And watch out for ants too. Ben said: ‘Formica ants, which include the mound-building wood ants found in Arnside and Silverdale, do not possess a sting. However they do have an acidopore at the base of the abdomen, used to secrete the formic acid from which they are scientifically named. Obviously this burns, so keeping a distance and not disturbing the nest would be wise.’
The strikingly marked “velvet ant” (Mutilla europaea), actually a solitary, parasitic wasp that lays its eggs in bee and wasp nests, is said to have a fairly painful sting. You will only encounter this insect in southern and north eastern England.
Ben said: ‘It also “stridulates” when handled, making a sound reminiscent of grasshoppers or crickets, so you can’t say you weren’t warned.
‘With our comparatively small assortment of bee, wasp and ant fauna we cannot compete with the excruciatingly painful stings of tarantula hawks (spider wasps) or bullet ants – present in the hotter places of the world.’ Thank goodness.
The Wildlife Trust for Lancashire, Manchester and North Merseyside manages around 60 nature reserves covering acres of woodland, wetland, upland and meadow. The Trust has 28,000 members, and over 1,200 volunteers. To become a member of the Trust go to the website at www.lancswt.org.uk or call 01772 324129.
HELP YOUR BEES
• Grow more bee-friendly flowers in your garden. Common plants include borage, bellflower, crane’s-bill, forget-me-not, foxglove, fleabane, honeysuckle, lupin, mint, rosemary, scabious and wallflower.
• Be organic at home and at work. Don’t use neonicotinoid pesticides. Avoid them and urge your local retailer to stop stocking them. Buy organic food or grow your own.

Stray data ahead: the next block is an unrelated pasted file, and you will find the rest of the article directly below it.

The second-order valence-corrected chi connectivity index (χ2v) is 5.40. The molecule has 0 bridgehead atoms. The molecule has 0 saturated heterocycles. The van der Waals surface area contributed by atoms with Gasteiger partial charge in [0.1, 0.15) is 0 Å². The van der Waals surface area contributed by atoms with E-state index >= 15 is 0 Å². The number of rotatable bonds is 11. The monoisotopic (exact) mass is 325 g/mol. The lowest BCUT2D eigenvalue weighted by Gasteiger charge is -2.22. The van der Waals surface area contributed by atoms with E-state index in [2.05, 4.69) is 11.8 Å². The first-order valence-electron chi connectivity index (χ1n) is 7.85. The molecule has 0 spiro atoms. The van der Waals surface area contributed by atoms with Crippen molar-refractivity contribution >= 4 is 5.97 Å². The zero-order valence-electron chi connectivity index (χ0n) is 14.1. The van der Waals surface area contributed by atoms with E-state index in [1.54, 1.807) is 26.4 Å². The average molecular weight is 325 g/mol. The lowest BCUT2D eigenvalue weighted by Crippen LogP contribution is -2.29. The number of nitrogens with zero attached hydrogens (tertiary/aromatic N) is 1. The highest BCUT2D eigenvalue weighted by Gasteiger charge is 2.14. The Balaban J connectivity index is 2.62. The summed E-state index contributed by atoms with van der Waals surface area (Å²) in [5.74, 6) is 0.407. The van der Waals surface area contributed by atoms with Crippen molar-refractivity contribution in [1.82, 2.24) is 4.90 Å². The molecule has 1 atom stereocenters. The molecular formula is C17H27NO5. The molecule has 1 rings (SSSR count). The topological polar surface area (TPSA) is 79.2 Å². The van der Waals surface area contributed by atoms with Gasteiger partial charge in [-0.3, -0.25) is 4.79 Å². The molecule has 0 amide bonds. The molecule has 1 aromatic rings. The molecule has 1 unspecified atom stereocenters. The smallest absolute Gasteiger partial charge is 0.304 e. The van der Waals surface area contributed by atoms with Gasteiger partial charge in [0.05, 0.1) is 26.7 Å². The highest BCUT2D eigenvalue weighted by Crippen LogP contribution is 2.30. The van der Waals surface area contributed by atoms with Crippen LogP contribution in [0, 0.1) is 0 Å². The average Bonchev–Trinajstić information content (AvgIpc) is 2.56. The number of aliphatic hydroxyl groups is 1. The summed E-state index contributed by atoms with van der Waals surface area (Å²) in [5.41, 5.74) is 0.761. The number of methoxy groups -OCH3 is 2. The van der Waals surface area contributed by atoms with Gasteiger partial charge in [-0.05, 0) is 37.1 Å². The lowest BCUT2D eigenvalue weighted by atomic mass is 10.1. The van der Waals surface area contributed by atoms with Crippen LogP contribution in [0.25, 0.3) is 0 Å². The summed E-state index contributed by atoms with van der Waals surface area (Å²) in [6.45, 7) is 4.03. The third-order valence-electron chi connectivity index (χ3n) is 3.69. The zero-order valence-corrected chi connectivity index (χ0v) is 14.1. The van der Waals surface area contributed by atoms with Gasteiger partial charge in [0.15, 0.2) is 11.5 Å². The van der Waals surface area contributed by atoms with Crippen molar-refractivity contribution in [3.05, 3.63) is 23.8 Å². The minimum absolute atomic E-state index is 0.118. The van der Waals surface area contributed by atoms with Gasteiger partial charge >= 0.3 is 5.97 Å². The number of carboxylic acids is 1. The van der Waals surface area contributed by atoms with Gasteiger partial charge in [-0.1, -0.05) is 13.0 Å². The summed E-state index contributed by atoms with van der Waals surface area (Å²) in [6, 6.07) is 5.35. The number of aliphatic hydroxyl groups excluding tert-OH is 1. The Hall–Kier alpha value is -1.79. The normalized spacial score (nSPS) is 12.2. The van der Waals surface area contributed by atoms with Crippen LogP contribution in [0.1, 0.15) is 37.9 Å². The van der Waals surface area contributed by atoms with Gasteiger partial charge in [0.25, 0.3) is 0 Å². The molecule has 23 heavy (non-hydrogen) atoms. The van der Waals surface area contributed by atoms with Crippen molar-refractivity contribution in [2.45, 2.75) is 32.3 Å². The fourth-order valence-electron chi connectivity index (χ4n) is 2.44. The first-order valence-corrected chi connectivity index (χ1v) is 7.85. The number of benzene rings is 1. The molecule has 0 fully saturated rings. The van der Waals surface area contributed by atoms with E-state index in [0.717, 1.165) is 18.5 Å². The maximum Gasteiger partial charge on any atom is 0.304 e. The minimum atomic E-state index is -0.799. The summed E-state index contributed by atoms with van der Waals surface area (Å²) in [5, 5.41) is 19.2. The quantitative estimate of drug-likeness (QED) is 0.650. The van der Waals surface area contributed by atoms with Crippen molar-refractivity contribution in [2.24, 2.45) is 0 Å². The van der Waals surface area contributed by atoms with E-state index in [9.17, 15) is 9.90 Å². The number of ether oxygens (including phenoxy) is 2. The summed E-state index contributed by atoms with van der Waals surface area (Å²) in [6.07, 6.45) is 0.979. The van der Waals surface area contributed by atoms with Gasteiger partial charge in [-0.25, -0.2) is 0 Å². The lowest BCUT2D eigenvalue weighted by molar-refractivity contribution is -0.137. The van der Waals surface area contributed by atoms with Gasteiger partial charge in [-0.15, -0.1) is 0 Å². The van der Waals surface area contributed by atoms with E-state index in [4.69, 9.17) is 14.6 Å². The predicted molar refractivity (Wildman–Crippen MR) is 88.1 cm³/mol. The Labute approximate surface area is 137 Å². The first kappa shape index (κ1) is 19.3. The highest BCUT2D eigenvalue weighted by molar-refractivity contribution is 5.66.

• Encourage your local authority to be bee-friendly, as well as where your children go to school or college, the places you work, play sports and worship.
• You can find more bee advice and information on The Lancashire Wildlife Trust website on the Plan Bee page www.lancswt.org.uk/plan-bee
MY NATURE MOMENT
Sometimes you only realise what you saw much later on. As a child very interested in Natural History, I was familiar with supersized bumblebees that droned like planes and was aware that bees made honey but knew very little else about their habits or why the behaved like they did.
I often wondered why bumblebees would disappear into long, tussocky grass - were they hiding from something or sheltering from the rain? I was aware that bee-like insects - coloured much like the house air brick they disappeared into – were present at the side of the house but again wondered what was going on.
Unlike wasps which sometimes build an obvious, aerial nest it was far from obvious that the bumblebees (probably buff-tailed bumblebees) and mason bees (almost certainly red mason-bees) were “disappearing” into their nests but I realise now, obviously, that this is what they were doing.
Bumblebees often use holes created by small mammals to nest in – and small mammals often exist in high numbers in tussocky grassland – while red mason-bees (and some other mason bees) will nest in a wide range of aerial cavities and can often be found in brick walls.
-Ben Hargreaves, Plan Bee Project Officer